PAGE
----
I lay on the floor, my eyes blurred with tears. My chin throbs. My parents are yelling at me, telling me this is my fault. Nothing makes sense.

“Get the fuck out of my house!”

My stepdad picks me up and shoves me into the front door, but every time I begin to turn the handle my mom intervenes and says, “No, you’re not going anywhere.”

It’s hard to tell if they’re fighting over me, but I’m a human ragdoll and one of them wants me tossed out while the other wants me to submit.

I won’t soon forget this. The betrayal on my mom’s part, the misplaced blame.

. . .

It’s a Monday and I’m calling my mom. I like routine and I usually call my family on Sundays. I call my mom to tell her good news. Things are going good, I’m doing well in school. I bring up my brother, Kyle. I say that I talked to him on Sunday and that he sounded like he was doing good, better.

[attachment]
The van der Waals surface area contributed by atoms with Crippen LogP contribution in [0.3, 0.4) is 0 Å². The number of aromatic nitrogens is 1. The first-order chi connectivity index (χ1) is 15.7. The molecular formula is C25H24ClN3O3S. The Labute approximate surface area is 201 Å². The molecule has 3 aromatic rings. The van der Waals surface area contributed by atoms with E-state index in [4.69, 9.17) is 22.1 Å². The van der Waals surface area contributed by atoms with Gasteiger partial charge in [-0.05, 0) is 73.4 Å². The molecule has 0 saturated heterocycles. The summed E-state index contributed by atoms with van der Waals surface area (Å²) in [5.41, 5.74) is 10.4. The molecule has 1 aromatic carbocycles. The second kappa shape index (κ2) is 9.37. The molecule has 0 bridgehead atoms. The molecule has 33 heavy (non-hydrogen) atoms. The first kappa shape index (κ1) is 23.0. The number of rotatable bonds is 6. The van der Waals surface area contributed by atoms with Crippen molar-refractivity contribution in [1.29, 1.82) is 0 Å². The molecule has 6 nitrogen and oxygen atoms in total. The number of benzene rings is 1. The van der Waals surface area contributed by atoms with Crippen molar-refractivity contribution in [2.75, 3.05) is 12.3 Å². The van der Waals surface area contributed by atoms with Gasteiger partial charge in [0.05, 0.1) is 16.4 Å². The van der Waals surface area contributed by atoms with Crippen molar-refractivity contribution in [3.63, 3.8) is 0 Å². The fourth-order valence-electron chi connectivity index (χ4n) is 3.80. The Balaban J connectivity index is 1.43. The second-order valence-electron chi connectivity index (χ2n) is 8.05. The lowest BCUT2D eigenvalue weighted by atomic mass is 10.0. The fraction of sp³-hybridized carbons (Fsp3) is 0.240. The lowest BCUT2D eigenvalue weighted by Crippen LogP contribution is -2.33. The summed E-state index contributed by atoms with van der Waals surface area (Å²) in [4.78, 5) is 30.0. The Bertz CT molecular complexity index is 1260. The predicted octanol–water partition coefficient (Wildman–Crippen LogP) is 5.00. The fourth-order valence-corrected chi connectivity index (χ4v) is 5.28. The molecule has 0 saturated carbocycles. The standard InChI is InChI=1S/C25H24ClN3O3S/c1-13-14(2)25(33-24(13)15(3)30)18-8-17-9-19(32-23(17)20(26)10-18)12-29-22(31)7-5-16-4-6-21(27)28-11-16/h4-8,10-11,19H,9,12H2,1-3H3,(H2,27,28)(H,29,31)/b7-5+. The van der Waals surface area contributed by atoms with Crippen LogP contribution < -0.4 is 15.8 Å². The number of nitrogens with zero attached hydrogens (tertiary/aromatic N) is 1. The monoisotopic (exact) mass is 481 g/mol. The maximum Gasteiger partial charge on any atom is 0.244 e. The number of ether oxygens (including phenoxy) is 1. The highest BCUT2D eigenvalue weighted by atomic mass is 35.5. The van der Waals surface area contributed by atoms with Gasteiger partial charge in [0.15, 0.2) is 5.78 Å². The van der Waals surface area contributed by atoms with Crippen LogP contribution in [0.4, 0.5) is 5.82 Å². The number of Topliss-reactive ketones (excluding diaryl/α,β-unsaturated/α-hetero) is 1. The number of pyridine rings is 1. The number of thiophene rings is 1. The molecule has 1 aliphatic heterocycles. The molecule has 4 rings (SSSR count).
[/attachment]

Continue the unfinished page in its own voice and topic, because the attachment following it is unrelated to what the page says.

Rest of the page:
My mom starts to say, “Well, something happened. I don’t know if I should tell you about it.” She repeats a variation of this a few times.

I am starting to get worried. She says something like, “It’s not a big deal.” And, again, “I don’t know if I should tell you. It’s not a big deal.”

“You may as well tell me now,” I say, although I know already that I would rather not hear it.

“Your brother came down stairs last night screaming bloody murder. It was, like, 2 in the morning. He was yelling, ‘Take me to the ER! I need to go to the fucking ER!”

My stomach begins to lurch and sink, the same way that it had when my mom called me about Kyle crashing his car last fall. I want to throw my body on the floor, but I remain still, and I say nothing while my mom continues.

“He was freaking the fuck out, Alyson. He had a syringe sticking out of his leg, blood everywhere, and he was screaming that there was a worm inside of him.”
I don’t think my body can react any more violently, but my stomach continues to throw itself around inside of me. My face is red, and I know I will be unable to sleep tonight. I still say nothing, I know the story isn’t over.